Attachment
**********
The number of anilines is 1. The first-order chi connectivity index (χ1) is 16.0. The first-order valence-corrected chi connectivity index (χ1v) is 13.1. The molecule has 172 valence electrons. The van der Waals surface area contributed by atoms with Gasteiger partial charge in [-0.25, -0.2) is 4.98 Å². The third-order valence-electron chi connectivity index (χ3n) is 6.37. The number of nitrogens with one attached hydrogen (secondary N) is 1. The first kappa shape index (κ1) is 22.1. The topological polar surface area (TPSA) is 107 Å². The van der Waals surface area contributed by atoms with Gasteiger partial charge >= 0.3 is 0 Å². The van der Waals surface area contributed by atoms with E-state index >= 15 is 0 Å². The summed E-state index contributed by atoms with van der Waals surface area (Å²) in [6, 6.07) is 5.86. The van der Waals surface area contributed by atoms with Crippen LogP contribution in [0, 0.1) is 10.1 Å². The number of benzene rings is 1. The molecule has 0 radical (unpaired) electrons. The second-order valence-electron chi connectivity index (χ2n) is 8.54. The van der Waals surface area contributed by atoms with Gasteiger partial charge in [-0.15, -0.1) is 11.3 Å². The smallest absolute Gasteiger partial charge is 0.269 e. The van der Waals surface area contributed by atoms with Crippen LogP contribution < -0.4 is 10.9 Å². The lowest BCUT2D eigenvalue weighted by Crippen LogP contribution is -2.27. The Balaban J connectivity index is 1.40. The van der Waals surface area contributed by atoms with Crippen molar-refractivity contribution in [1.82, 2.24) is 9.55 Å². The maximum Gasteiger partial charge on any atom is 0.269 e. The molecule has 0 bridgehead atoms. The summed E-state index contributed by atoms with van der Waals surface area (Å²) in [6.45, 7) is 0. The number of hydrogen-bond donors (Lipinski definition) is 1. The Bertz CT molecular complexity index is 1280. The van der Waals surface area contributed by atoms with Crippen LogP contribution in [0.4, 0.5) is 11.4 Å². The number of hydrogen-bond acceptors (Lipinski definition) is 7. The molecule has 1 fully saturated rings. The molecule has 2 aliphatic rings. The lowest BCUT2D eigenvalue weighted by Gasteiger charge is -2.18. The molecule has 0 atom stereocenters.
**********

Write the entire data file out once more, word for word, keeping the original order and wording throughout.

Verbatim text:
The number of anilines is 1. The first-order chi connectivity index (χ1) is 16.0. The first-order valence-corrected chi connectivity index (χ1v) is 13.1. The molecule has 172 valence electrons. The van der Waals surface area contributed by atoms with Gasteiger partial charge in [-0.25, -0.2) is 4.98 Å². The third-order valence-electron chi connectivity index (χ3n) is 6.37. The number of nitrogens with one attached hydrogen (secondary N) is 1. The first kappa shape index (κ1) is 22.1. The topological polar surface area (TPSA) is 107 Å². The van der Waals surface area contributed by atoms with Gasteiger partial charge >= 0.3 is 0 Å². The van der Waals surface area contributed by atoms with E-state index >= 15 is 0 Å². The summed E-state index contributed by atoms with van der Waals surface area (Å²) in [6, 6.07) is 5.86. The van der Waals surface area contributed by atoms with Crippen LogP contribution in [0, 0.1) is 10.1 Å². The number of benzene rings is 1. The molecule has 0 radical (unpaired) electrons. The second-order valence-electron chi connectivity index (χ2n) is 8.54. The van der Waals surface area contributed by atoms with Gasteiger partial charge in [-0.15, -0.1) is 11.3 Å². The smallest absolute Gasteiger partial charge is 0.269 e. The van der Waals surface area contributed by atoms with Crippen LogP contribution < -0.4 is 10.9 Å². The lowest BCUT2D eigenvalue weighted by Crippen LogP contribution is -2.27. The Balaban J connectivity index is 1.40. The van der Waals surface area contributed by atoms with Crippen molar-refractivity contribution in [1.82, 2.24) is 9.55 Å². The maximum Gasteiger partial charge on any atom is 0.269 e. The molecule has 0 bridgehead atoms. The summed E-state index contributed by atoms with van der Waals surface area (Å²) in [6.45, 7) is 0. The number of hydrogen-bond donors (Lipinski definition) is 1. The Bertz CT molecular complexity index is 1280. The van der Waals surface area contributed by atoms with Crippen LogP contribution in [0.4, 0.5) is 11.4 Å². The number of hydrogen-bond acceptors (Lipinski definition) is 7. The molecule has 1 fully saturated rings. The molecule has 2 aliphatic rings. The lowest BCUT2D eigenvalue weighted by Gasteiger charge is -2.18. The molecule has 0 atom stereocenters.